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Chemical weaponsRussia blocks extension of UN’s mandate to investigate Assad’s chemical weapons usage

Published 26 October 2017

On Tuesday, Russia vetoed a United Nations Security Council resolution to extend the mandate of the institution investigating chemical weapon attacks in Syria. The Joint Investigative Mechanism (JIM), whose mandate expires next month, was established in 2015 to identify the perpetrators of chemical attacks. A decision on its renewal must be made by 17 November.

On Tuesday, Russia vetoed a United Nations Security Council resolution to extend the mandate of the institution investigating chemical weapon attacks in Syria.

The Joint Investigative Mechanism (JIM), whose mandate expires next month, was established in 2015 to identify the perpetrators of chemical attacks. A decision on its renewal must be made by 17 November.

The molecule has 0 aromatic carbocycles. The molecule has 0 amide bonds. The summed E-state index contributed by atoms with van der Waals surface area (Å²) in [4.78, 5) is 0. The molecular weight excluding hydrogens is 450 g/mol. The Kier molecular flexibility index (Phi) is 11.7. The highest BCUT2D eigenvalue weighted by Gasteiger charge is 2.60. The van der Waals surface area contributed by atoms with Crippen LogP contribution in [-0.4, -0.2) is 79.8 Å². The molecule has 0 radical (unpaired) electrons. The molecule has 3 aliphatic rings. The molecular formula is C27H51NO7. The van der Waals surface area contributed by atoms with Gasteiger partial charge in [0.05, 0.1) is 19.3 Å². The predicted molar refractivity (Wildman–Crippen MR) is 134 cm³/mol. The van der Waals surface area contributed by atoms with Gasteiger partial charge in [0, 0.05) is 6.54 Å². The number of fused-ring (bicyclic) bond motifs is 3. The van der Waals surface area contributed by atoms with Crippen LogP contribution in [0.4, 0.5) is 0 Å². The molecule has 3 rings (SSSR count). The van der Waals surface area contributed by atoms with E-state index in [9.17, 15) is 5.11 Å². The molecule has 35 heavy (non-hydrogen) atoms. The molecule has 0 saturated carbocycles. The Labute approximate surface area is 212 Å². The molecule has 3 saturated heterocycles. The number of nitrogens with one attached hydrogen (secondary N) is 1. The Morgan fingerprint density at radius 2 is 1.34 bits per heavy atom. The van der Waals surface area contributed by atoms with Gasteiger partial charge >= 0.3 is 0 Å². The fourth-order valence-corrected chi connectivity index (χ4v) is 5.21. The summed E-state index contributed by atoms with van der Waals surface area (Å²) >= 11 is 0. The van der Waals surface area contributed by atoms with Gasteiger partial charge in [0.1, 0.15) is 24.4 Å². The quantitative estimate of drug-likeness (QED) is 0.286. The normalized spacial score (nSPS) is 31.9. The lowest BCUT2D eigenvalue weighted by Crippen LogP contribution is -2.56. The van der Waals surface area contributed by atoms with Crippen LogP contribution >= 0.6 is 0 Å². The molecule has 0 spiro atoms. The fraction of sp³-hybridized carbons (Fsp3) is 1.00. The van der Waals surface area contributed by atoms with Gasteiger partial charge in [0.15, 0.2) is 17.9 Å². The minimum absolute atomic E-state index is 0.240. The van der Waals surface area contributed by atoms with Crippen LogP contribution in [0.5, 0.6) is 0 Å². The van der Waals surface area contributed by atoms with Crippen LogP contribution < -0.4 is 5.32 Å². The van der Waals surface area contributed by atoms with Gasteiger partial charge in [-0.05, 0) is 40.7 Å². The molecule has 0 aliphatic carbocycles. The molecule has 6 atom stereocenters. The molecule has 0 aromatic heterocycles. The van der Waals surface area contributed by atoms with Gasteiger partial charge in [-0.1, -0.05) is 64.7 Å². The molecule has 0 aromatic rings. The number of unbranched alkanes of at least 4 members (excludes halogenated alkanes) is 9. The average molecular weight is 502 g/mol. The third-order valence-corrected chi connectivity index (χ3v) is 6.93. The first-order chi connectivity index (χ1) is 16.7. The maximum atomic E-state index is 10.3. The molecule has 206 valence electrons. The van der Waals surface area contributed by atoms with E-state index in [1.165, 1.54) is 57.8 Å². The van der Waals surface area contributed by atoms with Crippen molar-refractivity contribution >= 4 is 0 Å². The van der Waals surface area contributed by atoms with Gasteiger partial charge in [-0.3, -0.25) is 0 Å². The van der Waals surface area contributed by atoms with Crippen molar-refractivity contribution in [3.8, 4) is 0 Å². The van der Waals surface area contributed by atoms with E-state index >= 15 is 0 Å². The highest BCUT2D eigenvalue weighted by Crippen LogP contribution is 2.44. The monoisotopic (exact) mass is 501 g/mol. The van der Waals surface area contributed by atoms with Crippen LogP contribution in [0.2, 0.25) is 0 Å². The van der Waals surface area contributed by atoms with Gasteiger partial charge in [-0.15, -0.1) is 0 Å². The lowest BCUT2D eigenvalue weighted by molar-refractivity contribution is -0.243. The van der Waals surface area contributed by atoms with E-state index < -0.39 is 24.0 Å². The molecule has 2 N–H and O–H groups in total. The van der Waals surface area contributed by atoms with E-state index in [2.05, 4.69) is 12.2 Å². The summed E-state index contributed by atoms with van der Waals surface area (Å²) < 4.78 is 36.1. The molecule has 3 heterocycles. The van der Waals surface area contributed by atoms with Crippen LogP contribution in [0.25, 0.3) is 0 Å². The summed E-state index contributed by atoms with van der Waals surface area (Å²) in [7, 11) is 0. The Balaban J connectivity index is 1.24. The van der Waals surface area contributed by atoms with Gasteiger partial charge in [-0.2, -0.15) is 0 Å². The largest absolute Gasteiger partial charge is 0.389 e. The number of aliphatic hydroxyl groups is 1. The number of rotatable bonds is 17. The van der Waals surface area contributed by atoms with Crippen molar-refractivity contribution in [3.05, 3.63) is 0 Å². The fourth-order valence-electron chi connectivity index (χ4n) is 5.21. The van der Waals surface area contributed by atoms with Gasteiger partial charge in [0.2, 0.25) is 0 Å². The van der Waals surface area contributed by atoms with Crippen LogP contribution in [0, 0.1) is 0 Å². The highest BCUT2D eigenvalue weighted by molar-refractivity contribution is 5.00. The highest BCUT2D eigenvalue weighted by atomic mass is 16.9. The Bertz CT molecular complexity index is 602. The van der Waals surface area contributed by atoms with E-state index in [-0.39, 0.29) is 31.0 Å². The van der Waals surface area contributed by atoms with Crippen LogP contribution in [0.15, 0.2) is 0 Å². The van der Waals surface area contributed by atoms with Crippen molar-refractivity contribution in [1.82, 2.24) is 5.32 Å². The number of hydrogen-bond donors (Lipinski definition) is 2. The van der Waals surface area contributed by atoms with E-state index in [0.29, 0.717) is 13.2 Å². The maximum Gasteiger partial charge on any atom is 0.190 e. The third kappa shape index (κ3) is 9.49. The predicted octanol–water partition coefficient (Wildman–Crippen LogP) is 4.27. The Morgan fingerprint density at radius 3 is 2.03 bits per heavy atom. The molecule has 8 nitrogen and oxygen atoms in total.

British Foreign Secretary Boris Johnson said the “Russian veto stops U.N. investigators attributing responsibility for chemical weapons use. But it won’t stop the UK working to get victims justice.”

U.K. ambassador to the UN, Mathew Rycroft, said the Russian veto was “simply beyond the pale” in a speech to the Council. He added, “Russia has chosen to again abuse the veto to support a regime that has no regard for its own people. The only beneficiaries of a delay will be the users of chemical weapons in Syria; Daesh and the Syrian regime.”

U.S. ambassador to the UN Nikki Haley agreed, saying that Russia had sided with “dictators and terrorists.”

BICOM reports that Russia claims it wanted to postpone a vote extending the mandate until after the JIM submits its report on the Khan Sheikhoun attack in April, due this week, which killed more than 80 people. Russian Ambassador to the United Nations Vassily Nebenzia argued that Russia “did not close the JIM. We simply did not take a decision on extending it today.”

This was the ninth time Russia has used its veto to block Security Council action against the Syrian regime. Bolivia joined Russia in voting against the 11 countries who favored extending the mandate, with China and Kazakhstan abstaining.